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Pure Personal Government: Roosevelt Goes Too Far in Packing the Court

President Franklin Roosevelt’s 1937 attempt to expand the federal judiciary, known as his “Court-packing plan” by its many critics, met with ferocious opposition. Congressmen who had warily supported the New Deal now backed away, unnerved by the president’s willingness to subvert the existing power structure. In the popular press, columns such as Dorothy Thompson’s from the Washington Star reflected both popular disgust at Roosevelt’s plan to increase the number of Supreme Court justices and FDR’s continued popularity. Thompson’s comparison of Roosevelt to Hitler seems ridiculous now, but others (like Father Charles Coughlin) made such comparisons regularly in 1937. Ironically, over the next four years FDR was able to fill seven vacancies on the Court, largely ending its opposition to the New Deal. By then, however, thanks in large part to public opposition to the Court-packing plan, he had lost the predictable majorities that had easily carried his bills through Congress during his first term.

If the American people accept this last audacity of the President without letting out a yell to high heaven, they have ceased to be jealous of their liberties and are ripe for ruin.

This is the beginning of pure personal government. Do you want it? Do you like it? Look around about the world—there are plenty of examples—and make up your mind.

The Executive is already powerful by reason of his overwhelming victory in November, and will be strengthened even more if the reorganization plan for the administration, presented some weeks ago, is adopted. We have, to all intents and purposes, a one party Congress, dominated by the President. Although nearly 40 percent of the voters repudiated the New Deal at the polls, they have less than 20 percent representation in both houses of Congress. And now the Supreme Court is to have a majority determined by the President and by a Senate which he dominates.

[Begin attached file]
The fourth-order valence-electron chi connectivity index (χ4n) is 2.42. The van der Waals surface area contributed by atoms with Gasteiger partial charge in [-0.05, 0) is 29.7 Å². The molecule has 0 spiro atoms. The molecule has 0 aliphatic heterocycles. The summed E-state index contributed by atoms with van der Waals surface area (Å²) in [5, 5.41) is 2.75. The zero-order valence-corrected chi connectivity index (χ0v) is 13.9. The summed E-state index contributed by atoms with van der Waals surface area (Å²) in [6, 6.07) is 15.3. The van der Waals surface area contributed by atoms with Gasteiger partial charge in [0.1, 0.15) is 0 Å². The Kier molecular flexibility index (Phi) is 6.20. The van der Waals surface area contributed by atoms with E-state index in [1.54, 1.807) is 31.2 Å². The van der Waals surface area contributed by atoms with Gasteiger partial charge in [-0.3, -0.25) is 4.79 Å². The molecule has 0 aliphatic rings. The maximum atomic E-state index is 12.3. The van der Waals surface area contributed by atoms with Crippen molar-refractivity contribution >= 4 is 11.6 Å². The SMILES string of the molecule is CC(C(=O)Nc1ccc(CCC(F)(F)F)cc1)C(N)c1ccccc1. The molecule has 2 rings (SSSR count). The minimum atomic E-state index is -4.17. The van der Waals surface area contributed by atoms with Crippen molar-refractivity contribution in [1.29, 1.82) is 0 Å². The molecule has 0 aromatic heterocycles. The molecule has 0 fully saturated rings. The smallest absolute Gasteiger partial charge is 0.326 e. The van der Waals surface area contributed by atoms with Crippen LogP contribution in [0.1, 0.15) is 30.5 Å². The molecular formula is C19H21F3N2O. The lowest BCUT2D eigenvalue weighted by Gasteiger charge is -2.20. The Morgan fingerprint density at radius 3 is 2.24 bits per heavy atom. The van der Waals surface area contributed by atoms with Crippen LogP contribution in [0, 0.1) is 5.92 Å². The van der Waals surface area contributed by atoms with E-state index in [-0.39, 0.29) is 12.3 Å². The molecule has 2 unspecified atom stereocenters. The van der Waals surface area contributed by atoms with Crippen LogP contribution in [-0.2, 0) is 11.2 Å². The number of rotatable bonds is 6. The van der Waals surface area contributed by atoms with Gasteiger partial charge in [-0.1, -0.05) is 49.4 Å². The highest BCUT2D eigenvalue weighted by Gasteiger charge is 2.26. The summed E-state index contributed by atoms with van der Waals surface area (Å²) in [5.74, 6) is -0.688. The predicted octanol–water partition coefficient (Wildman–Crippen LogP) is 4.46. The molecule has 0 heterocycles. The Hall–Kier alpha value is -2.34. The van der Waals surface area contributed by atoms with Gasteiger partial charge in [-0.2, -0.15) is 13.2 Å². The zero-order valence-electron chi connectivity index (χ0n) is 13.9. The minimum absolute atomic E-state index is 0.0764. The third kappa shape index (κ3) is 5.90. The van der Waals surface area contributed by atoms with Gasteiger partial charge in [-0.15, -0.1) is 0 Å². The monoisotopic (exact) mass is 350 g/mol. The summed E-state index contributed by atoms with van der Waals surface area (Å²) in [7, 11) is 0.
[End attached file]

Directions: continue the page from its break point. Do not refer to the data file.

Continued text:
When that happens we will have a one-man Government. It will all be constitutional. So, he claims, is Herr Hitler.

Leave the personality and the intentions of the President out of the picture. They are not the crux of this issue. He may be as wise as Solon, lofty as Plato and pure as Parsifal. He may have the liberties of the American people deeply at heart. But he will have a successor who may be none of these things. There have been benevolent dictatorships and benevolent tyrannies. They have even, at times in history, worked for the popular welfare. But that is not the welfare, which up to now, the American people have chosen.

And let us not be confused by the words “liberal” and “conservative” or misled into thinking that the expressed will of the majority is the essence of democracy. By that definition Hitler, Stalin and Mussolini are all great democratic leaders. The essence of democracy is the protection of minorities. Nor has a majority of this generation the right to mortgage a majority of the next. In the Constitution of the United States is incorporated the rights of the people, rights enjoyed by every American citizen in perpetuity, which cannot be voted away by any majority, ever. Majorities are temporary things. The Supreme Court is there to protect the fundamental law even against the momentary “will of the people.” That is its function. And it is precisely because nine men can walk out and say: “You can’t do that!” that our liberties are protected against the mob urge that occasionally Court has been traditionally divorced from momentary majorities.